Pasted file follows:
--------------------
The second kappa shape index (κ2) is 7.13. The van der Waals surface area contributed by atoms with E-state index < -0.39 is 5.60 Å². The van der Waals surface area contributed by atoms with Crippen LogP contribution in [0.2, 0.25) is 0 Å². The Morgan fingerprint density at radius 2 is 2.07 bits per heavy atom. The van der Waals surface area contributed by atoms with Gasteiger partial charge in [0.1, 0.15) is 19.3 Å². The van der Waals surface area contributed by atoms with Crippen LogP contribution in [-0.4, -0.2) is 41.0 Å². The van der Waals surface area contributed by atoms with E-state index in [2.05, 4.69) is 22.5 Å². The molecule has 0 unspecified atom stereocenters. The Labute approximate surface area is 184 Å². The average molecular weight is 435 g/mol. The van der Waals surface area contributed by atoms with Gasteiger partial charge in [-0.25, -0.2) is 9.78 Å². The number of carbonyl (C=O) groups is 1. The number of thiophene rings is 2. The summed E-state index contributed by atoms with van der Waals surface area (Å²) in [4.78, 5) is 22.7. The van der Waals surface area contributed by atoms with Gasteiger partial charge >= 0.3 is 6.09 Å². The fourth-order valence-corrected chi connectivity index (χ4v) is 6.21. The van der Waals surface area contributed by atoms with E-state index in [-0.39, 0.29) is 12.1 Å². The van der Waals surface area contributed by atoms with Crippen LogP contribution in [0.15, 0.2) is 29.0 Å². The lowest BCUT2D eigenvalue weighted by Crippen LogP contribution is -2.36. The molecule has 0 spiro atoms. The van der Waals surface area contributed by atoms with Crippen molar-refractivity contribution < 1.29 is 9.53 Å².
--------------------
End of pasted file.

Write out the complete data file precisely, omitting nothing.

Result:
The second kappa shape index (κ2) is 7.13. The van der Waals surface area contributed by atoms with E-state index < -0.39 is 5.60 Å². The van der Waals surface area contributed by atoms with Crippen LogP contribution in [0.2, 0.25) is 0 Å². The Morgan fingerprint density at radius 2 is 2.07 bits per heavy atom. The van der Waals surface area contributed by atoms with Gasteiger partial charge in [0.1, 0.15) is 19.3 Å². The van der Waals surface area contributed by atoms with Crippen LogP contribution in [-0.4, -0.2) is 41.0 Å². The van der Waals surface area contributed by atoms with E-state index in [2.05, 4.69) is 22.5 Å². The molecule has 0 unspecified atom stereocenters. The Labute approximate surface area is 184 Å². The average molecular weight is 435 g/mol. The van der Waals surface area contributed by atoms with Gasteiger partial charge in [-0.25, -0.2) is 9.78 Å². The number of carbonyl (C=O) groups is 1. The number of thiophene rings is 2. The summed E-state index contributed by atoms with van der Waals surface area (Å²) in [4.78, 5) is 22.7. The van der Waals surface area contributed by atoms with Gasteiger partial charge >= 0.3 is 6.09 Å². The fourth-order valence-corrected chi connectivity index (χ4v) is 6.21. The van der Waals surface area contributed by atoms with E-state index in [-0.39, 0.29) is 12.1 Å². The van der Waals surface area contributed by atoms with Crippen LogP contribution in [0.15, 0.2) is 29.0 Å². The lowest BCUT2D eigenvalue weighted by Crippen LogP contribution is -2.36. The molecule has 0 spiro atoms. The van der Waals surface area contributed by atoms with Crippen molar-refractivity contribution < 1.29 is 9.53 Å².